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Jury learning more about Snelson

A clearer picture of the Kelowna man standing trial for the 1993 murder of Jennifer Cusworth is starting to emerge.

Jurors were offered a view of Neil Snelson interacting with his wife days after he was arrested earlier this week, through hours of footage shot in an RCMP interview room on Oct. 24, 2009.

As the black and white recording starts, Snelson and his wife unite, hug each other and cry.

It’s an emotional display that Snelson later tells Sgt. Peter Tewfik, who is also in the room, he isn’t prone to.

“I’m a writer,” he said. “Everything comes out that way…through music and poetry.”

As he and his wife separate and compose themselves, Brandie starts to explain how their four children were digesting the changes they were facing.

“I told them you were arrested for taking the life of another person,” she said.

Already, she said, the four children were suffering and exploring a full gamut of emotions in different ways.

One was bawling, a second had gone silent and another kept blurting out, “my dad is in jail.”

“They’re very worried and very scared,” she said, telling Snelson he’s a good dad.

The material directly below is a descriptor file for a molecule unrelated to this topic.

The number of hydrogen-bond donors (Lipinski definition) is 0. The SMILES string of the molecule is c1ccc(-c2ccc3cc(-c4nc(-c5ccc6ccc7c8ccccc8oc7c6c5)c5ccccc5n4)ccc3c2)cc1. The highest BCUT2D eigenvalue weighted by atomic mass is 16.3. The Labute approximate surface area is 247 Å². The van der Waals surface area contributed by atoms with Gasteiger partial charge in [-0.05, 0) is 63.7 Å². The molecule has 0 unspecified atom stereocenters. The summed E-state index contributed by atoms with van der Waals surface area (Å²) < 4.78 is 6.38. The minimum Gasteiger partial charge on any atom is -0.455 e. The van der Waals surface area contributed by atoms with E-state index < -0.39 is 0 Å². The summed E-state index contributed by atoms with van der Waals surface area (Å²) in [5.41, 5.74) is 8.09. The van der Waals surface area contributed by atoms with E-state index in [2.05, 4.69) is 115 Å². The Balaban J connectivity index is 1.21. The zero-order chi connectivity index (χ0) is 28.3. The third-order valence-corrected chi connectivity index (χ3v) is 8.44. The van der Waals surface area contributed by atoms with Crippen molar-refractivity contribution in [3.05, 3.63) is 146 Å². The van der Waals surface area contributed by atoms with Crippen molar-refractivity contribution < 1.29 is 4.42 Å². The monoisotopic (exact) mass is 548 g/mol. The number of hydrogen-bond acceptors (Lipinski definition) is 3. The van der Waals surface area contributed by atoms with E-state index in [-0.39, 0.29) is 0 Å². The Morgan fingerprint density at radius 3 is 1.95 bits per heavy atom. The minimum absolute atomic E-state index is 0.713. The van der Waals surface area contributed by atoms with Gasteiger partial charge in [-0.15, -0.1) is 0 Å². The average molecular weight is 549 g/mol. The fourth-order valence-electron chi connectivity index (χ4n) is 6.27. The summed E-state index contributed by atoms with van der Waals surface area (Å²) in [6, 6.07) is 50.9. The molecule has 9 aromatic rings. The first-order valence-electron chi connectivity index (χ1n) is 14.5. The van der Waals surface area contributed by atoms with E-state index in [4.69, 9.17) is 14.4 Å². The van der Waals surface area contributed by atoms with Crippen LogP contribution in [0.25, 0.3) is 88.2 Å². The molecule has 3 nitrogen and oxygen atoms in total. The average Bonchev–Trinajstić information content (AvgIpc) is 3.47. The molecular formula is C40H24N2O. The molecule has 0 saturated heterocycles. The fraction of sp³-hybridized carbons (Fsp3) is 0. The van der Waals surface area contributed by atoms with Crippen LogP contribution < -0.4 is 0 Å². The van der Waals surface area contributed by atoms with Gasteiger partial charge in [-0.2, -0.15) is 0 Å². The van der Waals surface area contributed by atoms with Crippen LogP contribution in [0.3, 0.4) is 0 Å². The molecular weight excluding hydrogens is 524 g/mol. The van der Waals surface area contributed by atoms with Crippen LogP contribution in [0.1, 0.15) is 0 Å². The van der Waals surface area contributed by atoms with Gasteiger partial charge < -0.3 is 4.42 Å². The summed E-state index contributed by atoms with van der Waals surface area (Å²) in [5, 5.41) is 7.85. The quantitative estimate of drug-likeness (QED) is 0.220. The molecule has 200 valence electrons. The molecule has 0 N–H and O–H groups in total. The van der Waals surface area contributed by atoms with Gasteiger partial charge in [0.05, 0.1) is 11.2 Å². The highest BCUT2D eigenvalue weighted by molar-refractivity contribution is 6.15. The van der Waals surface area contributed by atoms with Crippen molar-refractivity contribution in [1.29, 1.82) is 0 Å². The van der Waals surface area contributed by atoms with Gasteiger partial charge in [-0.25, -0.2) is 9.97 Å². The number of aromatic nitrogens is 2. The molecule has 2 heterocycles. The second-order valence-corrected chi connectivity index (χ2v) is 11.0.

“They love you very, very, very, very, very, very much and they always will because you’re their dad.”

In time, his wife leaves and Snelson tells Tewfik how important it was to have that time.

“Just to talk to her and hear her voice and understand that the kids are OK…(it’s) so important to hear,” he said.

Tewfik and Snelson then start to speak about religion, in what Snelson identifies as a round-about means to get him to speak about the charge against him—something he has refused to do based on the advice of legal counsel.

Snelson had been part of the praise team, leading the Lurtheran congregation in song, for several years.

He started with the church after he learned they needed a bass player.

“Brandie and I were looking for somewhere to land,” he explained, noting his wife was Catholic and he’s Protestant.

The new church, he said, “felt like going home.”

Snelson went on to explain that, although he’s religious, he considers himself a man of faith, that grew as he got older.

“I’m a believer. Jesus Christ has been accepted into my life as my saviour,” he said, adding he’s also flawed.

That eventually led him into a conversation about his history.

“I grew up in Rutland,” he said, adding that it’s the “Surrey” of Kelowna.

“A lot of kids I grew up with…you saw a police car and you ran.”

However, he said he had respect for authorities, as various family members were engaged in jobs of that sort.

 

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